I don’t mean to offend you, but I’ve noticed your legs in a video online and I think you have a medical condition called lipedema. Just thought you should know.
When I first read her message in my ‘others’ inbox on Facebook, I laughed out loud.
Earlier that week I’d interviewed a celebrity for a Facebook live video, it was probably the height of my young career thus far. But the camera angle wasn’t the most flattering and I’d worn a short dress that day.
“You know you’ve made it when strangers online start sending you messages,” I joked to my partner – it was late at night and we were laying next to each other in bed.
But then I Googled it. And it wasn’t funny anymore.
Lipedema (painful fat syndrome) is an abnormal build-up of fat cells in the legs, thighs and buttocks, and sometimes in the arms, Google told me.
It showed me pictures of women's legs, distorted and covered in unsightly lumps, the same width from thigh to ankle. I watched videos of doctors prodding legs, squishing the 'abnormal fat cells' and watching indents form.
Diet and exercise won't help me, but lymphatic drainage massages could treat symptoms, said Google. Oh, and liposuction. I should get liposuction too.
In less than three minutes while my partner lay beside me checking his emails, my mind had fallen head first into a black hole of information that didn't make me feel good.
I pulled the top sheet over my legs, exposed in pyjama shorts. Then I burst into heavy sobs.
This woman's comment, even though I'd never met her and almost certainly never will, tugged at a raw nerve. Not because I was offended or upset someone had commented on my body. But because deep down I suspected she was right.
I've always had bigger legs, which my mum told me to blame 'the bloody Robinson's' on her mum's side of the family for.
But they were just my legs.
Yes, there were things wrong with them I wanted to change, but only because I didn't like the way they looked in shorts or spread out when I sat down.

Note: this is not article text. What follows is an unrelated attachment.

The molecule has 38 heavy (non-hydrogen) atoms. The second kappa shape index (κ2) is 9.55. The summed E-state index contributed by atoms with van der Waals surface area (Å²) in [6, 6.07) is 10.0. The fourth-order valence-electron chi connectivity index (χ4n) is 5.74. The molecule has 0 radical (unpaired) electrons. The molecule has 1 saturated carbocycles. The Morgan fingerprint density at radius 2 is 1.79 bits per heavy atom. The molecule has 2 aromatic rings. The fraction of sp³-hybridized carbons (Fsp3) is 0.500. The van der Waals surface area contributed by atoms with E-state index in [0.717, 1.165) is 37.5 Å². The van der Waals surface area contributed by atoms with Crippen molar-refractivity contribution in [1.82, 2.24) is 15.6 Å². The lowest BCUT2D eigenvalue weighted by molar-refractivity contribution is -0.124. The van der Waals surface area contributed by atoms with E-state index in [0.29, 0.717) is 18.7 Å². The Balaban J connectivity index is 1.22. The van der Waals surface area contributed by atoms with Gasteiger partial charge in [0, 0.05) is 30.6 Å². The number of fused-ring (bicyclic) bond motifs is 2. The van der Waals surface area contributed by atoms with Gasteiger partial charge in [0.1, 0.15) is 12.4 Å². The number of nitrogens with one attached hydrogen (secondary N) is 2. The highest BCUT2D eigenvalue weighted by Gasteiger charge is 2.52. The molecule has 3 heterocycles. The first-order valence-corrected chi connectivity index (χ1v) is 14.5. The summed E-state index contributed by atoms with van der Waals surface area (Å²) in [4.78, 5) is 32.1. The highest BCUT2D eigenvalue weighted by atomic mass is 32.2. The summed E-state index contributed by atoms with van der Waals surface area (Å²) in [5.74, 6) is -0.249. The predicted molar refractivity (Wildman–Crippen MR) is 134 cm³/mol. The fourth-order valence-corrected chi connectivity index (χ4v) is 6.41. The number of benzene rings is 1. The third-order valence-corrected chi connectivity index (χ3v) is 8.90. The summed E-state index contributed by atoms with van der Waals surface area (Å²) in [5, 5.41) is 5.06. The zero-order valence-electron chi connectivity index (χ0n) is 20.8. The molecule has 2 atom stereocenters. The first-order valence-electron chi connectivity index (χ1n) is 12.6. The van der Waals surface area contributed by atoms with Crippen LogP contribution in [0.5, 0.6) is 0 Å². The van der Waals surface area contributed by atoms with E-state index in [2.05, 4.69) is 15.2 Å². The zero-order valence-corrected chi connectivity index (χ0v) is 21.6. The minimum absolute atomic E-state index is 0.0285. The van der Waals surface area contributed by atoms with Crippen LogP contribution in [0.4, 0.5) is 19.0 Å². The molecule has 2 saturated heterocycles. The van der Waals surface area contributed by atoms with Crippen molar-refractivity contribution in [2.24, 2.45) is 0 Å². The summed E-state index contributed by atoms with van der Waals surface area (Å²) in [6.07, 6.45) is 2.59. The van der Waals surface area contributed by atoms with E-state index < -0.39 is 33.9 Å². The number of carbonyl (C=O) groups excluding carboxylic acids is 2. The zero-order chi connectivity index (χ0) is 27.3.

But hearing there could be something medically wrong with them? I couldn't work out if it was better to know or if I would've preferred not to know at all.
Are there any circumstances under which it’s acceptable to comment on someone’s weight? The Mamamia Out Loud team discuss. Post continues after audio.
After letting these thoughts swirl privately in my head for weeks, I mustered the courage to ask my doctor about my legs.
Through choked tears I asked, "do I have lipedema?" She didn't understand what I meant at all - so I told her about the comment and the videos I'd seen online.
And just like in those videos, she put on some gloves and began feeling my legs.
"Does it hurt here? And what about down here?"
She kneaded the skin on the back of my thighs and calves for what felt like several minutes before washing her hands and telling me to sit down.
"How much does this bother you?" she asked me.
Before the comment, I would've said perhaps a five out of 10. Not that I would've ever brought it up with my doctor before. But now, my legs were all I could think about, all I could see when I looked in the mirror.
Then she said something that made me think.
"Your legs don't bother me. It's likely you've had this condition your entire life, that you were born with it and the women in your family have it to."
"What bothers me is how this has affected you mentally, I'm worried about your mental health. There are so many more important things to be worried about than your legs."
So the stranger was right. I do have lipedema. But if I've had it my whole life (genetics and your hormones play a role, my GP told me), why do I care so much now that I have a name to label years of insecurities with?
Taryn Brumfitt is the founder of The Body Image Movement. You can watch her advice for feeling better about the body you have below. Post continues after video.
I've had time to think about this woman's intentions when she saw a video of me online and decided to press send on that message that's since changed the way I look at my body.
I'm sure she was trying to be helpful, to provide the missing puzzle piece she presumed I'd been searching for. But I'm not convinced it was helpful at all.
All it's done is magnify something I'd already felt self-conscious about, but now feel there's no hope in changing because my legs have a condition I can't fix with hours on the treadmill or deadlifts.
But then again, I can seek treatment if I want now, because I can put a name to the problem.
Should we ever comment on other women's bodies, even if our intentions are well-meaning? Or would I have been better off never knowing at all?
They say knowledge is power, but it can also be crippling.
Want to win some skin care goodies? Like to have your opinion heard? Take our short survey now for your chance to a win a skin care pack.